Red Rider

How to repair dining chairs (20th century)


Comments Closed

Share this post

In response to finding so many fantastic sets of chairs that are missing individual chairs or have poor repairs, I have decided that I might try to give some tips to the DIY folks.

Most sets of chairs we get have at least one chair that has loose joints which we need to repair before sale which means most sets at home are probably showing up with similar problems. Getting to the repair early can also save bigger repairs later. Dowels can break and tenon joints can move around widening the corresponding mortice that it sits in if the are not re-glued  in time.

Never throw away parts of sets of chairs, nearly all can be fixed no matter how damaged. Full sets of even numbered chairs are always easier to sell.

To repair dining chairs successfully you will need someway to clamp the joints. Clamps can be purchased really cheaply from chain hardware stores or online. The main thing to do before purchase is to check the opened width of the clamps jaws will fit the largest of your chairs spans. If you can’t afford the tools the old way to do it was to tie a loop of rope around the chair and tighten it up with a lever of wood twisting the rope up. Be careful if your crazy enough to try it as this is a great way to have it unwind fast and injure you.

Other than a clamp you will need:

Wood glue Aquadere, PVA etc

Mallet a big headed wood or plastic hammer (a claw hammer with a piece of scrap wood between the chair and the head can be used)

Stanley knife



Possibly drill with bits

Dowel jig


Now usually the joints that go first are the back where it meets the seat support rails. To get at the dowels or tenons you need to knock apart the joint with a mallet being careful to not bruise the wood. You can use a piece of wood between the hammer and the chair and some masking tape over the strike are might help protect the finish. Once apart you can see if any dowels are broken.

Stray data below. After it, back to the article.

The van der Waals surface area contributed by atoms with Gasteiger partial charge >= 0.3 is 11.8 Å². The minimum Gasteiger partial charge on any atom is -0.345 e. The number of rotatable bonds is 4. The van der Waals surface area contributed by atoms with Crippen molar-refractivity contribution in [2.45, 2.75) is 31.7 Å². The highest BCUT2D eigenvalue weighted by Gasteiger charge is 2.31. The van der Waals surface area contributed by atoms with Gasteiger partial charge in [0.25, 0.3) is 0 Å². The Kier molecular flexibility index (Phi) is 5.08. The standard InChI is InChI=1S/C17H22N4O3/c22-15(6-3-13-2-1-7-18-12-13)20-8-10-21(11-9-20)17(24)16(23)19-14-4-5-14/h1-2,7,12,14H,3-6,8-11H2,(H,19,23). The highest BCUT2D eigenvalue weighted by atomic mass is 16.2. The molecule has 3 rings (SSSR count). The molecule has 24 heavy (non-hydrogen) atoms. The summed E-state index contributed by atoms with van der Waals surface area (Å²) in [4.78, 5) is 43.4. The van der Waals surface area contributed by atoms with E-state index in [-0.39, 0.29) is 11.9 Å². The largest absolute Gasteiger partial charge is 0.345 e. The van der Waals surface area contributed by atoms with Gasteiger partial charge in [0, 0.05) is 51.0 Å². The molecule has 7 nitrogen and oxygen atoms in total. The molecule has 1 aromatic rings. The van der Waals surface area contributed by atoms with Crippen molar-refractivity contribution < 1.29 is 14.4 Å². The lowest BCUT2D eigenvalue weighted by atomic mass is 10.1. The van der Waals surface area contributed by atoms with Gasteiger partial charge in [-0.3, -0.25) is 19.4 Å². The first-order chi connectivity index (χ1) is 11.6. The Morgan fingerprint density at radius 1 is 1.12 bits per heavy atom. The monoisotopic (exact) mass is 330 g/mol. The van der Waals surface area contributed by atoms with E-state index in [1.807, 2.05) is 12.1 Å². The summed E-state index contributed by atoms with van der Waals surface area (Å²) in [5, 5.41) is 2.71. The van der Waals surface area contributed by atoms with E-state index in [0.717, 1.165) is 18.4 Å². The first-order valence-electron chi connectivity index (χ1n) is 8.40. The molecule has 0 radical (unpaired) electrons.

If not you need to remove as much of the old glue as possible to allow the new glue to stick. This can be carefully done with a stanley knife used to scrape along the dowels. A small piece of very course sandpaper can be used to rough up the surfaces that touch inside the joint. A drill bit the same size as the hole can be used turned by hand to break away old glue.

Next use the glue to cover the areas that touch including the dowel hole. Immediately put the chair back together and get the clamps on to close up the joint making sure the joint is square. Placing the chair on it’s feet on a very flat surface helps them stay square. Wipe away the excess glue with a damp rag and then a dry one. Leave the clamps on while the glue dries.

If the dowels are broken you need to drill out both sides before replacing the new dowel. It is really important to stay in the original centres of the old dowels so using several sizes of drill bits starting small and getting up to the size of the new dowels. Using a dowel jig helps keep the dowel straight and again these are available cheaply and easily.

Once you have the holes drilled you follow the above instructions and should end up with solid chairs that will last years.